Throughout the spring, I knew that I was deteriorating physically. The room would randomly spin around me, fatigue would set in and migraines would hit, distorting my vision and making it nearly impossible to look at a screen.
I was worried about my physical health, but I also knew that such symptoms were commonly associated with stress. I had been trying to help my preschooler and kindergartner learn remotely while caring for a nursing baby and working full time — all while dealing with a pandemic.
Separating a mental health concern from a physical health concern on your own can be difficult, said Dr Leana Wen, an emergency physician and public health professor at George Washington University, and former health commissioner of Baltimore. The stress of caregiving can lead to seemingly vague symptoms like headaches, depression and even an increase in drinking, she added. “That’s why seeking help from your doctor, not waiting until it reaches a boiling point, and seeking help early is important.”
But that can be tricky during a public health crisis.
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The first time I booked a telemedicine appointment to discuss my long list of symptoms, my doctor suggested I get a coronavirus test. (I was appreciative. It was negative.) Beyond that, she said, it sounded like I was dealing with stress with a side of sinus pressure and that I should start taking Claritin.
One month later, I found I could no longer climb the stairs without needing to sit for a few minutes. A migraine hit with such force that I didn’t get out of bed for more than 24 hours. After a second telemedicine appointment, and another coronavirus test, I reluctantly asked to be seen in person. Blood tests revealed that I was severely anaemic and had to be hospitalised for a blood transfusion.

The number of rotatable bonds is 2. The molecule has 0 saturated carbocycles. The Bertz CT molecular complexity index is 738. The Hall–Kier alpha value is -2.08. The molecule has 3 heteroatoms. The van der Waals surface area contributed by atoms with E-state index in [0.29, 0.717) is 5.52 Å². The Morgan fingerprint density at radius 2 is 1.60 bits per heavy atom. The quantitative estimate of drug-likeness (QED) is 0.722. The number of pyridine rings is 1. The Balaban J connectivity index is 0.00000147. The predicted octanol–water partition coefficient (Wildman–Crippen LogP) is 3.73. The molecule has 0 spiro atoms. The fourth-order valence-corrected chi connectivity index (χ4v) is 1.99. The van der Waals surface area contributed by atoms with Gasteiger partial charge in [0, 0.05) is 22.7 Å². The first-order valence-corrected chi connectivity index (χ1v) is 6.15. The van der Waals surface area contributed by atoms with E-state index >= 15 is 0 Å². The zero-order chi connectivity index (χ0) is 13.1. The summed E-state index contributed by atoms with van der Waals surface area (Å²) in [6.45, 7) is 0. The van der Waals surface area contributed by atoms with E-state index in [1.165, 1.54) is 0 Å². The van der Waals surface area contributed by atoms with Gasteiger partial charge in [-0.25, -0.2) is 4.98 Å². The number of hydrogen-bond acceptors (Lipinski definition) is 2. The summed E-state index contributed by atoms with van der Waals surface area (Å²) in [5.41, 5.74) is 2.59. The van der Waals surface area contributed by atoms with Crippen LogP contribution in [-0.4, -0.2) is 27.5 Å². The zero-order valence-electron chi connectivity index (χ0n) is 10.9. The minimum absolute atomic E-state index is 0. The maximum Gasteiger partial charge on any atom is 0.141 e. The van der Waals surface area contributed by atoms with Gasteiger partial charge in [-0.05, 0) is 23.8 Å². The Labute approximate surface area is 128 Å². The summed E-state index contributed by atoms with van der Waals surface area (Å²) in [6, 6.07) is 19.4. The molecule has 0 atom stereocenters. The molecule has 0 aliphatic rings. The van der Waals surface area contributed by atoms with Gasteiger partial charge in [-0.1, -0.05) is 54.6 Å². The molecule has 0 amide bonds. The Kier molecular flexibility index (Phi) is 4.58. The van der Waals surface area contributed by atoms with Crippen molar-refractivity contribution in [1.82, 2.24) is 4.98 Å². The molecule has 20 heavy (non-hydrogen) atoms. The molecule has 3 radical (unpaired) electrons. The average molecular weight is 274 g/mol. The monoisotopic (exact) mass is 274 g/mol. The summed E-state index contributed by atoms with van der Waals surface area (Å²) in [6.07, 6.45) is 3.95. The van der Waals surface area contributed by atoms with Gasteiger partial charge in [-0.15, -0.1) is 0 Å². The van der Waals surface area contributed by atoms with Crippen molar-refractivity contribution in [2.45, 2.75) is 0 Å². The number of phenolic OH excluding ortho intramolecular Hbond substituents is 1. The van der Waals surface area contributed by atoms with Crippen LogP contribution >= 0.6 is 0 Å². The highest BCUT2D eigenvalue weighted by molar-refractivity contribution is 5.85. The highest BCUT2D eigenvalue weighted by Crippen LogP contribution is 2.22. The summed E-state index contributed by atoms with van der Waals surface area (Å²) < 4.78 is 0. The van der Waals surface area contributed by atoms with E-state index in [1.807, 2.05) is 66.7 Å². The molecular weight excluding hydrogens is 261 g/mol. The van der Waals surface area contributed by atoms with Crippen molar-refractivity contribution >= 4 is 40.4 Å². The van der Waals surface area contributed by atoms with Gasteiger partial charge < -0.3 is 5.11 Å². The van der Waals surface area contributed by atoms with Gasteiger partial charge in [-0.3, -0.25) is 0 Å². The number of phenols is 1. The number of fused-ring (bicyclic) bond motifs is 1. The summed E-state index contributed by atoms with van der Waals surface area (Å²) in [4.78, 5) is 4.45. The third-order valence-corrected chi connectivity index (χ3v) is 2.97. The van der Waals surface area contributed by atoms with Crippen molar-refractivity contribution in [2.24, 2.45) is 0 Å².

According to a Kaiser Family Foundation health tracking poll of about 1,200 U.S. adults, nearly half reported that they or someone in their household had postponed or skipped medical care because of the pandemic.
Parenting during COVID-19: The stress of caregiving can lead to seemingly vague symptoms like headaches, depression and even an increase in drinking, said Dr Leana Wen, an emergency physician and public health professor at George Washington University, and former health commissioner of Baltimore. | Image source: iStock
Amanda Zelechoski, an associate professor of psychology at Valparaiso University and co-founder of Pandemic Parenting, an online research and resource hub for parents, said that this hesitation to seek in-person help for minor symptoms was in part because of the original messaging from public health experts: Stay home; let front line workers focus on emergency cases.
But today, as the pandemic continues without an end in sight, Dr Zelechoski said, this mentality needs to shift.
“We have to think about getting back to what that routine care looks like — or when there are concerning things, recognizing that ‘I still need to get it checked out,’” Dr Zelechoski said. Avoiding care “could be much worse than the short-term worry about going back for an appointment.”
For Ericka Andersen, a writer in Indianapolis, who has two children, ages 2 and 4, the pandemic has meant a long-delayed annual physical: A non-Covid-related reschedule in early 2020 was extended even further once the pandemic closed down offices for nonessential appointments. Andersen had to wait nearly 10 months.
“It really concerned me,” she said. “I just want to make sure, as someone who has a history of cancer in my family, that nothing is wrong.”
Image source: iStock